National Teaching Fellowship and collaborative teaching success

Academics at Leeds have been celebrating awards highlighting teaching excellence from Advance HE.

Dr Alison Voice (School of Physics and Astronomy) has been awarded a National Teaching Fellowship (NTF), while the School of Biomedical Sciences’ Capstone Experience Team – led by Dr Dave Lewis – received a Collaborative Award for Teaching Excellence (CATE).

The awards further strengthen our position as a leader in student education: Leeds has one of the highest numbers of National Teaching Fellows in the UK and was awarded Gold in the Teaching Excellence Framework. Our new University Strategy builds on strong foundations, highlighting a deeper partnership with students, embracing new inclusive and active educational approaches.

Professor Jeff Grabill, Deputy Vice-Chancellor: Student Education, said:

“Congratulations to Alison and the Capstone Experience team on their achievements, which highlight the role we can all play in enhancing students’ education and experience at Leeds.

“Alison’s commitment to innovative pedagogy, as well as to the employability and engagement of students throughout her career, is an inspiration. It’s wonderful to see her recognised for the impact she has had on both her peers and students.

“Empowering students is at the heart of our inclusive educational approach at Leeds and the Capstone team’s work is a model of co-creation and partnership.

“These successes are timely reminders of the positive impact that sharing ideas and working together as a community can have on students’ education and development, and why it’s at the heart of our strategy for the next 10 years.”

National Teaching Fellow – Dr Alison Voice

Dr Alison Voice, from the School of Physics and AstronomyNational Teaching Fellow Dr Alison Voice

The NTF scheme celebrates and recognises individuals who have made an outstanding impact on student outcomes and the teaching profession in higher education.

Throughout her career, Dr Alison Voice – a Senior Lecturer in the School of Physics and Astronomy and leader of the Physics Education Research Group – has combined scientific research with innovative developments in the teaching of physics.

Dr Voice said: “I am honoured and delighted to receive this award.

“The NTF scheme is recognised nationally and internationally, and I am excited to join this ever-growing community of practitioners who are passionate about making a difference to the education and futures of students everywhere.”

As a national leader in physics education, the impact of her work has been felt well beyond her own discipline thanks to her support of vast numbers of students and staff through creative reflective processes, encouraging the development of professional skills and instigating a system of peer support.

Dr Voice has also helped develop national and international policy through work with a number of organisations, such as the Institute of Physics, Office of Qualifications and Examinations Regulation (OFQUAL) and the Quality Assurance Agency (QAA), where she was a member of the team invited to write the Benchmark Statement for Physics and Astronomy from scratch.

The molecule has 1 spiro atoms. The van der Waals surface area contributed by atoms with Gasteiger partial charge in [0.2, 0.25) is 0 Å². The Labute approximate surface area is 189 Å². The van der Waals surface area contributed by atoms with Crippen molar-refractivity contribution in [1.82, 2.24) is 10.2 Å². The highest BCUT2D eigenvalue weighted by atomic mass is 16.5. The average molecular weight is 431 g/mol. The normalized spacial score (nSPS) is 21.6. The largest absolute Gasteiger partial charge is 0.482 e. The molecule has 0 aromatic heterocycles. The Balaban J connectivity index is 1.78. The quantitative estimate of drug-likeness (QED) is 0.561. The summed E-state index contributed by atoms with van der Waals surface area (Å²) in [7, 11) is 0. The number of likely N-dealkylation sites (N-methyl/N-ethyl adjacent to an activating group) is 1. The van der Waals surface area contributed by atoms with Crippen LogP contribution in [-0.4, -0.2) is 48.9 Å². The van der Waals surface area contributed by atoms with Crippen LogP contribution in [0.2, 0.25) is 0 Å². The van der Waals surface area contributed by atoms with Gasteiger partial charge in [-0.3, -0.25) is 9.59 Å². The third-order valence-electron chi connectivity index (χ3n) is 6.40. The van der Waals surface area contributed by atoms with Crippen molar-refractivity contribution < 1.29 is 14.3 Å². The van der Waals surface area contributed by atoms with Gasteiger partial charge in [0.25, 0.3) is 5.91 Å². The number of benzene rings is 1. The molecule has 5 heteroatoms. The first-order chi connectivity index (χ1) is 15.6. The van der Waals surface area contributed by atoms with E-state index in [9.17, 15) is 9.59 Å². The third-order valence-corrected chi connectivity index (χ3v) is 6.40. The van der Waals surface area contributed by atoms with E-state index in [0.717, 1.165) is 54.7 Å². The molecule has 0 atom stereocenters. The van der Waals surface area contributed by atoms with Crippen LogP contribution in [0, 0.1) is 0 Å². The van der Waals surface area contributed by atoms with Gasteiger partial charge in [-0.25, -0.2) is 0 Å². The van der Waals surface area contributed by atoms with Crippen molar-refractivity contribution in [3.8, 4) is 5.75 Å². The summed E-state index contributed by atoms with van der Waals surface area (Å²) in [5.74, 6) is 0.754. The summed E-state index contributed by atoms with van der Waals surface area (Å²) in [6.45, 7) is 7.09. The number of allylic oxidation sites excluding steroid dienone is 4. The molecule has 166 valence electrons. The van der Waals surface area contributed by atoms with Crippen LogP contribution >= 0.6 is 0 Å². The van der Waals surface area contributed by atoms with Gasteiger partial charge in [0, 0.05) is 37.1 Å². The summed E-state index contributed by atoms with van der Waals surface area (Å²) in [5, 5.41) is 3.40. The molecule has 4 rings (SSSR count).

Dr Voice is also a role model and mentor, having been appointed the School of Physics and Astronomy’s first female lecturer in 1995. In addition, she was involved in the creation of the Leeds-South West Jiaotong School of Engineering in Chengdu, where she now mentors three staff to teach in innovative ways.

CATE winner – Capstone Experience Team

A stone arch with capstone on top.The Capstone Experience team’s collaborative approach has been recognised

The CATE – first Introduced in 2016 – highlights the role teamwork plays in enhancing teaching and learning through collaborative approaches.

This is the first time Leeds has won the award.

The Capstone Experience Team in the School of Biomedical Sciences received the accolade in recognition of its work with its internal and external partners, along with the exceptional student experience and sector-wide impact its projects have provided.

Capstone projects are offered as a final-year undergraduate module. They give students an opportunity to focus on personal and professional development instead of working on a traditional research project.

Industry-focused projects are available for those wishing to use their science outside of research, while civic and society options are offered for those wishing to use their skills in the wider community.

The team’s leader, Dr Dave Lewis – Senior Lecturer in Pharmacology and Scientific Ethics – said: “Receiving this award is a fantastic achievement, and recognition for the team and University for the exceptional student experience we strive to provide. I want to personally thank everybody for their contributions.

“This is just the start of a journey for both ourselves and colleagues globally.”

With no access to research facilities during the covid-19 pandemic, Bioscience educators globally struggled to conduct traditional research projects, so the team ran online workshops as an alternative and supported them through the introduction of Capstone projects.

Its work has informed the revision and broadening of both UK Bioscience accrediting bodies’ project accreditation criterion, and Dr Lewis has also been awarded a Leeds Institute of Teaching Excellence Fellowship to work with educators across the University seeking to introduce Capstones into their own programmes.

Besides Dr Lewis, the Capstone Experience team includes Dr Alasdair Pickles, Dr Andrew Smith, Dr Charlotte Haigh, Dr Jen Edwards, Dr Jessica Kwok, Dr Hazel Fermor, Dr Ralf Richter, Dr Samit Chakrabarty, Dr Sarah Calaghan and Dr Ruth Norman – all from the School of Biomedical Sciences.

It also includes Dr Sue Jones, from York St John University, and Michelle Payne, from the University of Sunderland.